September is back-to-school season—and that means a ton of MBA news for you to sink your teeth into, whether you’ll be enrolling on a program, or just readying your application.
Here are the essentials that you need to know about this month:
Columbia Business School announces deferred MBA admissions for undergraduates
On August 8th, Columbia Business School announced that they would be launching deferred admissions for undergraduate students interested in the Columbia MBA.
The news was revealed on an Accepted.com webinar by admissions director Emily French Thomas, according to Poets and Quants, and will be followed by a formal announcement this month.
As is the norm with deferred admissions programs, the program is designed for college seniors who will apply and be accepted prior to graduation, then work for a few years before arriving for their MBA at Columbia.
Rochester Simon becomes the first US b-school to offer a STEM-designated MBA
The Simon School of Business at the University of Rochester will soon be the first US business school with a STEM-designated full-time MBA in its roster.
The federal government’s Science, Technology, Engineering, and Math (STEM) designation program allows international graduates to remain in the US for an additional 24 months after graduation on top of the usual 12, in order to bolster the number of qualified workers in STEM fields.
STEM designations tend to go to more specialised degrees or narrow concentrations within larger MBAs—the success of Rochester Simon in achieving this for their full-time MBA program opens up opportunities for incoming first- and second-year international students.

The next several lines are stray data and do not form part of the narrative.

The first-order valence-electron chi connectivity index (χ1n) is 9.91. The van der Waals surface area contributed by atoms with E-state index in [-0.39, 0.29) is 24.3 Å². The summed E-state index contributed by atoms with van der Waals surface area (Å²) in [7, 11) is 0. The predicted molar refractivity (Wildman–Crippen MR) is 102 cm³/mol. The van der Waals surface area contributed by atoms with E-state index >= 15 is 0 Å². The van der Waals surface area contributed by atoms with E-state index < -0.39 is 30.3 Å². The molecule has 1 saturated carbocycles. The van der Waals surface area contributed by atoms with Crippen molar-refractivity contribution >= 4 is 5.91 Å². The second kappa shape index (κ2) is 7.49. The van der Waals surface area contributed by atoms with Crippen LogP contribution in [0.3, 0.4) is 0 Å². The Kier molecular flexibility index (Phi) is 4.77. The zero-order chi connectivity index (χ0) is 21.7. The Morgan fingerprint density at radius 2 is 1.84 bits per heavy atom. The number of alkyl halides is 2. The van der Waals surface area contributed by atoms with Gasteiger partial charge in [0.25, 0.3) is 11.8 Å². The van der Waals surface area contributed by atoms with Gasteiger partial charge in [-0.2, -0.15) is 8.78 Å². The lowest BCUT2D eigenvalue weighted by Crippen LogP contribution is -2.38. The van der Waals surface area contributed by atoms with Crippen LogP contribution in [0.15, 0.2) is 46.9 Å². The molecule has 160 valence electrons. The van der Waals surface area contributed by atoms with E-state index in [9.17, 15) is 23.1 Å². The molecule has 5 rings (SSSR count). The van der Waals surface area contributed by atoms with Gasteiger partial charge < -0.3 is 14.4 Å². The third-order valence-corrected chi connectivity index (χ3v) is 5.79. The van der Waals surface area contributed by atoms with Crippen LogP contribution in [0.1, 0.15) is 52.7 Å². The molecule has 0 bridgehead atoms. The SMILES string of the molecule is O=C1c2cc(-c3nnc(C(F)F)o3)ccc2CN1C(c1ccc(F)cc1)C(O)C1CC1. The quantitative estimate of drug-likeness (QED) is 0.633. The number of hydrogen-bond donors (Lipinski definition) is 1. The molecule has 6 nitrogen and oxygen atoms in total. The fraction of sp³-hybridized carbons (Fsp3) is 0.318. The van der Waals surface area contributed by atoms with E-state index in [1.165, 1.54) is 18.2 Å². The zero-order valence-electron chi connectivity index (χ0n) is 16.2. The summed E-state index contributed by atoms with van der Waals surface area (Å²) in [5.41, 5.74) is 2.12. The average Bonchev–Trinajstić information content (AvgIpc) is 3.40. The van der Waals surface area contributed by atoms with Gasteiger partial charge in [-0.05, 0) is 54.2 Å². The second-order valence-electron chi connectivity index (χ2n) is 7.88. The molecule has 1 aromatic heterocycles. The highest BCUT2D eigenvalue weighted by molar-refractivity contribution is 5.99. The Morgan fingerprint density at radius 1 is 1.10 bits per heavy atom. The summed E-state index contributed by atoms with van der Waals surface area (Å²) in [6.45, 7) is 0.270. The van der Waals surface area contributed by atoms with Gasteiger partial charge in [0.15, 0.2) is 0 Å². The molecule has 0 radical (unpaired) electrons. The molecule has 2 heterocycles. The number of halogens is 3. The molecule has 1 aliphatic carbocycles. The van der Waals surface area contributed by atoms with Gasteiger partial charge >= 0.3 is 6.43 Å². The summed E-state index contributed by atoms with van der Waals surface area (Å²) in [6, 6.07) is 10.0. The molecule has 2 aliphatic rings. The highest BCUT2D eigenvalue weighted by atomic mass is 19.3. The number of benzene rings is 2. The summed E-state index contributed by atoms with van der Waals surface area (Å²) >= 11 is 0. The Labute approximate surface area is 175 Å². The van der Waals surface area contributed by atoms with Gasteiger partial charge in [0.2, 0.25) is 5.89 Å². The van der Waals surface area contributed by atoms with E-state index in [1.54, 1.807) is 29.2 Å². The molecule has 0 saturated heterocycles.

Georgetown McDonough launches Flex MBA option
The McDonough School of Business at Georgetown University recently announced that they would be launching a Flex MBA alongside their Full-time MBA Program and Evening Program offerings.
The program will be taught by the same faculty and follow the same core courses as the Full-time MBA, with the same degree conferred upon completion.
The major differentiating factor is flexibility: the new course will allow students to choose the duration of their degree (from 28 to 60 months), the mode of delivery, and it will even offer hybrid electives to let you access education from anywhere in the world.
Macquarie Graduate School of Management launches online Global MBA on Coursera
The new online Global MBA from Australia’s Macquarie Graduate School of Management (MGSM) went live on online learning platform Coursera at the end of August.Aiming to cater to professionals with a wide variety of career aspirations, the course is exclusively offered on Coursera for roughly $24 thousand US dollars, making it an affordable alternative to many full-time MBAs around the world. Macquarie and Coursera hope that this collaboration will help to keep business education relevant in the future of flexible learning.
“300 million people are entering the workforce in the next 10 years who will all be vying to succeed in a rapidly changing economy" says Coursera's CEO, Jeff Maggioncalda. "Coursera is working with Macquarie and other leading universities to not only make degrees more accessible but to also be more relevant preparation for the future of work."
Did you see this? Coursera CEO: Why It's Time To Move More Degrees Online
Top business schools make MBA application essay changes
Among top schools including Wharton, Columbia, and Chicago Booth, essay questions have changed to more behavioral measures, encouraging candidates to exhibit their ability to self-reflect.
For example, Columbia’s question asks candidates to provide an example of a team failure they were a part of, and what they would do differently if they could revisit it.
MIT Sloan have also shaken things up this application cycle, asking candidates for an outline of the internal structure of their company and department, in addition to a cover letter and video statement.
In case you missed it, here's last month's bulletin: Kellogg MBA Admissions Tips, Campus Tours & The Forté Forum Is On Its Way
Please Enter the Code Below